“Why the hell are you listening to a 17 year old?” high school student Nikhil Goyal asks educators and parents from 125 schools and districts. He proceeds to make a powerful case why student voice must be sought and honored in a conversation among all stakeholders about how to transform our schools. “It’s up to us,” Goyal reminds us, “to create a new order in education… Are you with me?”

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17 year old Nikhil Goyal is a student at Syosset High School in Long Island, New York. He writes prolifically in the national press, including The New York Times and The Huffington Post, and is the author of the recent book One Size Does Not Fit All: A Student’s Assessment of School. Just a couple of nights before this event, Nikhil was in San Francisco owning Michelle Rhee in a debate. A quick story, that hopefully won’t embarrass Nikhil: early on the process of organizing this event, I asked Nikhil if I should speak with his parents, what with his being a minor and all. He explained that he was used to traveling to conferences and workshops alone, and that it wasn’t a big deal. Cut to last Friday, and Mrs. Goyal was on my cell phone. “Nikhil is here in the room, and he doesn’t think I need to talk to you. But as his mother, I’d like to know who’s going to be responsible for him should anything happen in Los Angeles.” It is hard to remember that Nikhil is a teenager — “just” a teenager, as we’re often tempted to say — when he sets so inspiring an example for adults to follow. -CT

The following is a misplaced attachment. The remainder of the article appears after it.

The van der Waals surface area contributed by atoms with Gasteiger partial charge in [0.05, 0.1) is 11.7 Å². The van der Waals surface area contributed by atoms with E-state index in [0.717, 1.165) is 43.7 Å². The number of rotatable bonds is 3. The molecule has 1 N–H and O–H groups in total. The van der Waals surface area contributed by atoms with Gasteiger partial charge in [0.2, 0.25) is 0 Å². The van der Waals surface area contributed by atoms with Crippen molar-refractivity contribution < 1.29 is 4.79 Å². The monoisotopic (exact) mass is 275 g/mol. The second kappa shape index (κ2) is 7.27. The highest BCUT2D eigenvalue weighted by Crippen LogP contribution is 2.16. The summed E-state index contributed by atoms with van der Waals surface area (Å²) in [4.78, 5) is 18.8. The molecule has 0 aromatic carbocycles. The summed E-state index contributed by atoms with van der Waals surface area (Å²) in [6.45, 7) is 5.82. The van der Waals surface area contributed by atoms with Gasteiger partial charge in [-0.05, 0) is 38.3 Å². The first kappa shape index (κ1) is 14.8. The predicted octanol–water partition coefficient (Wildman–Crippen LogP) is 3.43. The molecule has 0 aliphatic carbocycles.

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  • Linda-marie Monier

    This inspired me to adapt my thinking. I once read that too much of education is spent answering questions that are not being asked. Nikhil gives some specific ways to bring students into the shaping of educational choices that are fitting for our modern times.